While perusing an interesting website recently (http://ephemerastudies.org/), I noticed this cover for a baby book designed by Jessie Willcox Smith.* The cover illustration is composed of an upper and lower image separated by lines delineating moldings above and below a series of square blocks, whose faces are marked with the alphabet sequence A through N. The lower half of the cover reveals the booklet’s title, Baby’s Red Letter Days, bracketed at right and left by long handled baby rattles decorated to look like children wearing hats and jumpsuits adorned with bells. At either side of each words, “red / letter / days” are illustrations of children’s toys, clothing, or a book (a rooster; a pull horse; boots; a jack-in-the-box; an open book; a ball). The upper half of the cover is illustrated with a frieze of young children moving from the left to the right.
The company originally sent copies of these books to physicians. They were intended to be presented by the doctor to the parents with the advent of a child’s birth. This booklet is listed in The School Arts Book** (volumes published in 1905 and 06) “solely because of its artistic merit” and according to that listing was also available by sending the name of your family physician and twenty-five cents to the company. These baby books were meant to be filled out by a child’s parents as a record of the child’s development. The earlier version of the cover image was printed in beige tones and the illustration embossed on the heavy paper. These baby books, produced by Just’s Food Company, were the first and only appearance of these JWS illustrations. This booklet was reissued in 1906 with the covers colored in light orange, blue, and yellow.
The division of this cover design into top and bottom halves coupled with the frieze of children moving from the left to the right reminded me of the sculptural frieze above and decorative panels below created to decorate the Ara Pacis Augustae, (13-9 BC) the altar to Peace commissioned by the Roman Senate to honor emperor Augustus’ triumphal return from Hispania and Gaul (see below).
The Ara Pacis upper frieze depicts the Emperor and his extended family walking together on their way to offering sacrifices to the gods. As the mass of Romans move toward the altar they are shown relating to others moving along with them, some of their feet lift from their heels, others slip over the edge of the frieze protruding into contemporary space. Jessie Willcox Smith used some of these same conventions to express the relationship of the individual children in her frieze to one another. The groupings clump up or shift apart so that they too look as a natural gathering as they move through the spatial construct of the image. Their clothing (from head coverings to rompers) reveal the variety of children’s nightwear typical around the turn of the century. If you look carefully at them you will notice a variety of popular children’s toys: pull toys, dolls, and even a child blowing a horn.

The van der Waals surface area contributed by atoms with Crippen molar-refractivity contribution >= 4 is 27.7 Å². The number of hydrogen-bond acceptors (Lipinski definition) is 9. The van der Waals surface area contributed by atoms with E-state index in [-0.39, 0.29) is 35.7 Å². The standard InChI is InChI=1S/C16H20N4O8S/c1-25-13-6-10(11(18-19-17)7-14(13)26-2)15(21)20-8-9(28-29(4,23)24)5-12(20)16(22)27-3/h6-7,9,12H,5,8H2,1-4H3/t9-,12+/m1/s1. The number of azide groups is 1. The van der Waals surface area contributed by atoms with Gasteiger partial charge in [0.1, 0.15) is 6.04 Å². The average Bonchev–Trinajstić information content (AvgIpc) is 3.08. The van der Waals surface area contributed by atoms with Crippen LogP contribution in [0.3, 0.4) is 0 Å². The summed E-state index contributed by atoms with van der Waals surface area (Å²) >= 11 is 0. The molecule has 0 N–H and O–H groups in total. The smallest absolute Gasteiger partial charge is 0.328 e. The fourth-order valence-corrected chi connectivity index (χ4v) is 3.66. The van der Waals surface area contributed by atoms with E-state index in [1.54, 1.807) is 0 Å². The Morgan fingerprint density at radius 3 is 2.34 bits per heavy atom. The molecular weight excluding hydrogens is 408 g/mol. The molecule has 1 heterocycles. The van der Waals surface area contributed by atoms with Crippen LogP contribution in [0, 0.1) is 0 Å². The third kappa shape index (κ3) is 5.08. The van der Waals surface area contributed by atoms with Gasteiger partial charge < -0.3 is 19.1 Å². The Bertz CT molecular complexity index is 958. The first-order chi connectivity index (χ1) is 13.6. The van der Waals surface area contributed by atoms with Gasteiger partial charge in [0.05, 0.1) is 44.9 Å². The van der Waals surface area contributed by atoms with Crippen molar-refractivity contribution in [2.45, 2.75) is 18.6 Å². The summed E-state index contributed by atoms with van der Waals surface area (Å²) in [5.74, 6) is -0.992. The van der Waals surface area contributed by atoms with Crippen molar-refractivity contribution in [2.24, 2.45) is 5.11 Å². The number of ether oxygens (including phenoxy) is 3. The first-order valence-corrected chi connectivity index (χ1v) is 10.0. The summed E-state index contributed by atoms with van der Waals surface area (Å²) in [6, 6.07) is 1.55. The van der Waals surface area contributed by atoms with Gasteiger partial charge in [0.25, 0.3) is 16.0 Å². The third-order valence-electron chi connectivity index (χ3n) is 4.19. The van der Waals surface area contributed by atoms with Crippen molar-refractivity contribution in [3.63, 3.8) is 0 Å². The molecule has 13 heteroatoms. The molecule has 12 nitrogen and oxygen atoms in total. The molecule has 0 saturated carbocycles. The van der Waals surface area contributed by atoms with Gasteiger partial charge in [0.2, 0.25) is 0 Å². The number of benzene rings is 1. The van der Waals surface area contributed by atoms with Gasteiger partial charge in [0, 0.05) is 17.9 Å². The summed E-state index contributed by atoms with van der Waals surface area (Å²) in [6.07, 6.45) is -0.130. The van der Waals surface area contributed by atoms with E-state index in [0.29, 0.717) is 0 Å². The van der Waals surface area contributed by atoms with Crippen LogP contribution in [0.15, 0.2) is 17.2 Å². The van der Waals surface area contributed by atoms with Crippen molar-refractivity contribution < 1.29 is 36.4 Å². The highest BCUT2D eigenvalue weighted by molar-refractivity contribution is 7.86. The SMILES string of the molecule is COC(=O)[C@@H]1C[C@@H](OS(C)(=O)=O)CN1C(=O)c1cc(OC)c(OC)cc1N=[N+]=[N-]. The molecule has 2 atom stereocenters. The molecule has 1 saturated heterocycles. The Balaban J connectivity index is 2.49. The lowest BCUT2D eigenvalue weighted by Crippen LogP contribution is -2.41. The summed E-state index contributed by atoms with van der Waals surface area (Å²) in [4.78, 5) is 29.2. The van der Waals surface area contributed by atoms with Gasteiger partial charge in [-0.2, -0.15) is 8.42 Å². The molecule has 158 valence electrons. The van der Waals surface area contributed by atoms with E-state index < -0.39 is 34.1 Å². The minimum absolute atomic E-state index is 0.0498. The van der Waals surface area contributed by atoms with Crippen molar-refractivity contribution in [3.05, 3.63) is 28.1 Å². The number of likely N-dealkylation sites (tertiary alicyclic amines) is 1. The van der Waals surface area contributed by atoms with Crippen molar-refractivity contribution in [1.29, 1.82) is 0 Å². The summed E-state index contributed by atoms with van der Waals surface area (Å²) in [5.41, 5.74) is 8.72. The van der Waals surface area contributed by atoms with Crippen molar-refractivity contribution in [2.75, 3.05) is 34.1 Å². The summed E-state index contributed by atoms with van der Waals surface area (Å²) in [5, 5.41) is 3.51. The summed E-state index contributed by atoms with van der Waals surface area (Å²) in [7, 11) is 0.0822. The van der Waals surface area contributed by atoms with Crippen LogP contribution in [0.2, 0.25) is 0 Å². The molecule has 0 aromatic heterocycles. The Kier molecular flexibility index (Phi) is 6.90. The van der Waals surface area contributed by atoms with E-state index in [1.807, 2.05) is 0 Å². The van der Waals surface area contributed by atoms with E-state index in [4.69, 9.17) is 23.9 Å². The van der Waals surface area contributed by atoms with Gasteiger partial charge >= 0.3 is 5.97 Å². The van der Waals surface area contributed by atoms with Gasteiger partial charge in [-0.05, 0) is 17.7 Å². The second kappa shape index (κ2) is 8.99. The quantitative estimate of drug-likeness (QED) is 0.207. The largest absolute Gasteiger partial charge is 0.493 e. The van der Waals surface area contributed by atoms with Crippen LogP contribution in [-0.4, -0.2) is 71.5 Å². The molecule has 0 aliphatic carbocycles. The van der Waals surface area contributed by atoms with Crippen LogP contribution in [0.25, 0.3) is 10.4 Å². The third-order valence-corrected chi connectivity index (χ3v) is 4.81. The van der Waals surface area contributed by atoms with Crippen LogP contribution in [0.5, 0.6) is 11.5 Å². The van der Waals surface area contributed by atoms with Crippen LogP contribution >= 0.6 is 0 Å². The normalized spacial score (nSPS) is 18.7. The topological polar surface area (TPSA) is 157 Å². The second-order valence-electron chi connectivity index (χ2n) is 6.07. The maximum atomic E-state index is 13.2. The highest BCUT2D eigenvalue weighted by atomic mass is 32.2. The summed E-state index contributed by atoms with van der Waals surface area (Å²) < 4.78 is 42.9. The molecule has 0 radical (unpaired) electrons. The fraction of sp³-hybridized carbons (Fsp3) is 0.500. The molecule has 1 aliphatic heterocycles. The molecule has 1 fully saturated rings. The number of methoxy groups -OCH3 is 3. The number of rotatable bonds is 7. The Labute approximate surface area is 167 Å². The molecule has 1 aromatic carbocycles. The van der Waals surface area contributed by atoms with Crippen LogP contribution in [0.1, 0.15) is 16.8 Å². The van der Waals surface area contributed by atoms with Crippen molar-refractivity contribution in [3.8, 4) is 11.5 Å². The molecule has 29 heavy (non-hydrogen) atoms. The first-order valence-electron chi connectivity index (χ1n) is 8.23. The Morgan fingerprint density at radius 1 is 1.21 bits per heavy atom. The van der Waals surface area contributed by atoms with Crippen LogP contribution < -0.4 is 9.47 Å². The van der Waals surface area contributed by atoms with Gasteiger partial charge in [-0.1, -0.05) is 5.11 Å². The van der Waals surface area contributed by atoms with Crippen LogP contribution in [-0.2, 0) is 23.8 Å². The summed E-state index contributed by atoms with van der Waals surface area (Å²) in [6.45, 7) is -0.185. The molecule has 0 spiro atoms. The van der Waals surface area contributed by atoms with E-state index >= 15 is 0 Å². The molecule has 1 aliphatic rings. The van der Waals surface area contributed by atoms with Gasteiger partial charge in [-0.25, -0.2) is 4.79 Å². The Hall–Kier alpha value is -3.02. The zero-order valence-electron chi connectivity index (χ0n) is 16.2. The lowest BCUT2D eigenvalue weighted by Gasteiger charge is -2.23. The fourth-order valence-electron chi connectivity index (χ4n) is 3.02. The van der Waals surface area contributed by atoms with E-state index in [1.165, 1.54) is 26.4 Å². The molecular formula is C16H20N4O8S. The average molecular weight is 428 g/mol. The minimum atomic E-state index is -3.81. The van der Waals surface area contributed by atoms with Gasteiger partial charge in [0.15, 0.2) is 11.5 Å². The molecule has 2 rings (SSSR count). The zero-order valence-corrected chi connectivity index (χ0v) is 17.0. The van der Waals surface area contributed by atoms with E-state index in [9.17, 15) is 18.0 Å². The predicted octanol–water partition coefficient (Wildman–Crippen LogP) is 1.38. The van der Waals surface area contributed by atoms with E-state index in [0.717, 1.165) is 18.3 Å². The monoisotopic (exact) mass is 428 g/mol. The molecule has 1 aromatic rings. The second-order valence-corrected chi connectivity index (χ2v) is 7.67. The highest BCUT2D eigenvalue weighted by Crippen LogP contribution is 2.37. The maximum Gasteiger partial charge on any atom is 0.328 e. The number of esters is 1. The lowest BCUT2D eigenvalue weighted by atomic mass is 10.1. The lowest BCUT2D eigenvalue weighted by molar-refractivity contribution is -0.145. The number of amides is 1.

I was also reminded of some of Kate Greenaway’s A Apple Pie*** illustrations created to accompany her alphabet book. Smith’s and Greenaway’s images are reminiscent of one another both in the use of toys that accompany the children, and in the representations of children ready for bed. Not only did Greenaway use a frieze of figures to accompany the rhyme, she also used the frieze to move the story line through the book. I would think that Jessie Willcox Smith used the frieze to also move along the concept of a book of days. As the days pass, people (or in this case other children) move in and out of a child’s life. So while Smith’s children may not be moving toward a public altar or their civic duty at this stage in their lives, all children move in and through their community and into their adult lives from their childhood experiences.
* My thanks to Saul Zalesch, Louisiana Tech University, Ruston, LA for gathering and making accessible a variety of American ephemera.
** Henry Turner Bailey, ed. The School Arts Book v. 5 (September 1905-June 1906): 672 .
*** A Apple Pie, illustrated by Kate Greenaway (London: George Routledge & Sons, 1886)
December 2, 2010
By Joyce K. Schiller
Curator, Rockwell Center for American Visual Studies
Norman Rockwell Museum